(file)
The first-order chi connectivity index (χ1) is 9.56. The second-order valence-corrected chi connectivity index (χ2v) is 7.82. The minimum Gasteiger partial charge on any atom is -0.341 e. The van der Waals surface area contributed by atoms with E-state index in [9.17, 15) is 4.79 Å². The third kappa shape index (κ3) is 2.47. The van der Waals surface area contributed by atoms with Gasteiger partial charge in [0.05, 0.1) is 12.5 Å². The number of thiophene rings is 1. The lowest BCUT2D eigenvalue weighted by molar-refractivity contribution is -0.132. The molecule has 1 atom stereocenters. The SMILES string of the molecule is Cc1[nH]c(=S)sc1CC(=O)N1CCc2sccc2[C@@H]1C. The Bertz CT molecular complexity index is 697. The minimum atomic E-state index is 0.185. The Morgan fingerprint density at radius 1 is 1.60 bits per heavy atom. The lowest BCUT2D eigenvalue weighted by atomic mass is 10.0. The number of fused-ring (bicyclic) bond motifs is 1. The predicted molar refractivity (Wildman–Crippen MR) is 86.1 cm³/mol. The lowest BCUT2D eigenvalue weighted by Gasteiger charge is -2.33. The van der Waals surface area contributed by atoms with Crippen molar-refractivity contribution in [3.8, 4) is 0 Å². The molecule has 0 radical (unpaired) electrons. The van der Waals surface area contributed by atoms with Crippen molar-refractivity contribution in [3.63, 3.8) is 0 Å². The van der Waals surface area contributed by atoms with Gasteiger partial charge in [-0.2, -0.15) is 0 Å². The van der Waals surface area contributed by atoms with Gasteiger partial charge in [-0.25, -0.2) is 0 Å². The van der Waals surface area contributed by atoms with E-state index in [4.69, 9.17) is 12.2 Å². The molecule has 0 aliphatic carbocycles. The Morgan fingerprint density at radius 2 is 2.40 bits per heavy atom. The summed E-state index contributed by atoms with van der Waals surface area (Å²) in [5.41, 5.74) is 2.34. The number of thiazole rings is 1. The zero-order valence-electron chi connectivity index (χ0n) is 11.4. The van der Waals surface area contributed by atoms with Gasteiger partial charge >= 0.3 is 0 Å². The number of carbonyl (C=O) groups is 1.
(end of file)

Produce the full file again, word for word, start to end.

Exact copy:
The first-order chi connectivity index (χ1) is 9.56. The second-order valence-corrected chi connectivity index (χ2v) is 7.82. The minimum Gasteiger partial charge on any atom is -0.341 e. The van der Waals surface area contributed by atoms with E-state index in [9.17, 15) is 4.79 Å². The third kappa shape index (κ3) is 2.47. The van der Waals surface area contributed by atoms with Gasteiger partial charge in [0.05, 0.1) is 12.5 Å². The number of thiophene rings is 1. The lowest BCUT2D eigenvalue weighted by molar-refractivity contribution is -0.132. The molecule has 1 atom stereocenters. The SMILES string of the molecule is Cc1[nH]c(=S)sc1CC(=O)N1CCc2sccc2[C@@H]1C. The Bertz CT molecular complexity index is 697. The minimum atomic E-state index is 0.185. The Morgan fingerprint density at radius 1 is 1.60 bits per heavy atom. The lowest BCUT2D eigenvalue weighted by atomic mass is 10.0. The number of fused-ring (bicyclic) bond motifs is 1. The predicted molar refractivity (Wildman–Crippen MR) is 86.1 cm³/mol. The lowest BCUT2D eigenvalue weighted by Gasteiger charge is -2.33. The van der Waals surface area contributed by atoms with Crippen molar-refractivity contribution in [3.8, 4) is 0 Å². The molecule has 0 radical (unpaired) electrons. The van der Waals surface area contributed by atoms with Crippen molar-refractivity contribution in [3.63, 3.8) is 0 Å². The van der Waals surface area contributed by atoms with Gasteiger partial charge in [-0.2, -0.15) is 0 Å². The van der Waals surface area contributed by atoms with Gasteiger partial charge in [-0.25, -0.2) is 0 Å². The van der Waals surface area contributed by atoms with E-state index in [4.69, 9.17) is 12.2 Å². The molecule has 0 aliphatic carbocycles. The Morgan fingerprint density at radius 2 is 2.40 bits per heavy atom. The summed E-state index contributed by atoms with van der Waals surface area (Å²) in [5.41, 5.74) is 2.34. The number of thiazole rings is 1. The zero-order valence-electron chi connectivity index (χ0n) is 11.4. The van der Waals surface area contributed by atoms with Gasteiger partial charge >= 0.3 is 0 Å². The number of carbonyl (C=O) groups is 1.